Shares of memory chip developer Rambus Inc rose 8 percent on Friday on speculation that Samsung Electronics would buy the company, but Samsung said it had no such plans.

Rambus shares rose as much as 14 percent to $18.15 on the Nasdaq and its options traded briskly on talk that Samsung could pay $25 to $27.50 per share.

Rambus shares gave up some of those gains after Samsung issued a denial, trading at $17.44 Friday afternoon.

Rambus declined to comment.

We've heard this rumor before. I don't find it likely, said Capstone Investments analyst Jeff Schreiner, who noted that a Rambus poison pill provision would protect the company from any hostile takeover lower than $60 a share.

On Thursday, Samsung said it had definitely dropped its previous efforts to buy another memory chip maker, SanDisk Corp, for $5.9 billion. South Korea's Samsung cited SanDisk's deepening losses and uncertain outlook for dropping the offer.

Samsung is one of several companies facing an antitrust case from Rambus, which has made accusations about price-fixing and hurting sales of its RDRAM memory chips used in computers. That case is expected to be heard next year.

Schreiner said a Samsung-Rambus merger would have its own antitrust ramifications because Samsung is the leader in the market for DRAM chips.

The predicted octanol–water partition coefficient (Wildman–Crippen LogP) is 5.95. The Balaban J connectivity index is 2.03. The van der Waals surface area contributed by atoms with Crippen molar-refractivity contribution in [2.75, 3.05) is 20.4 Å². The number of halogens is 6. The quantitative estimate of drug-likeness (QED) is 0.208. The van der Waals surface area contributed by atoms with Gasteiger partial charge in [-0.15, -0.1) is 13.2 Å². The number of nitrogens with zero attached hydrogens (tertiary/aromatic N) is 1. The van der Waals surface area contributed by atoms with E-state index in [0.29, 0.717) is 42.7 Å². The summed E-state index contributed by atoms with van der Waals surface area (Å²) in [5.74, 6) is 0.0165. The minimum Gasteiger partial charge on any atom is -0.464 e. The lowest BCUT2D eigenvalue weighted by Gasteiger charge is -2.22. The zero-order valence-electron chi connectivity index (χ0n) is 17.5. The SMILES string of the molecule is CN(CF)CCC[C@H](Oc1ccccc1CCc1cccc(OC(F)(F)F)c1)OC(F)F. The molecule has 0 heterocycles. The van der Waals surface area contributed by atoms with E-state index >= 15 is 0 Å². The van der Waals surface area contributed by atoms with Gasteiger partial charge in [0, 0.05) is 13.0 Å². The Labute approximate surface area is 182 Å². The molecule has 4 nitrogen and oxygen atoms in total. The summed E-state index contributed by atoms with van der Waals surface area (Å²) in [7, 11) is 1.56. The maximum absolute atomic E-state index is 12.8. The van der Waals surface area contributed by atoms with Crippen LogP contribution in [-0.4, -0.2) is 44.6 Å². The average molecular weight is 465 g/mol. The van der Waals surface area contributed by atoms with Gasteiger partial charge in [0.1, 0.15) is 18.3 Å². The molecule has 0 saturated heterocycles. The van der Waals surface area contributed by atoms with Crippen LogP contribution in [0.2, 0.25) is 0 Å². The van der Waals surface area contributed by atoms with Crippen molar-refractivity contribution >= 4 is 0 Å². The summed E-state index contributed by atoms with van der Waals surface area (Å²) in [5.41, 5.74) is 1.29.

While Schreiner said he heard speculation of a price tag of $27.50 per share, Jon Najarian, a founder of, cited rumors of a deal worth $25 to $27.

Najarian said rumors were common in the options market, but added there were very fast trades in Rambus front month September call options, notably the $17, $18, $19 and $20 strikes.

These options are being aggressively bought on the offer, he said.

About 56,000 call options traded in Rambus, more than twice its average daily turnover, according to option analytics firm Trade Alert.

(Reporting by Sinead Carew and Ritsuko Ando in New York, and Doris Frankel in Chicago; Editing by Steve Orlofsky, Leslie Gevirtz)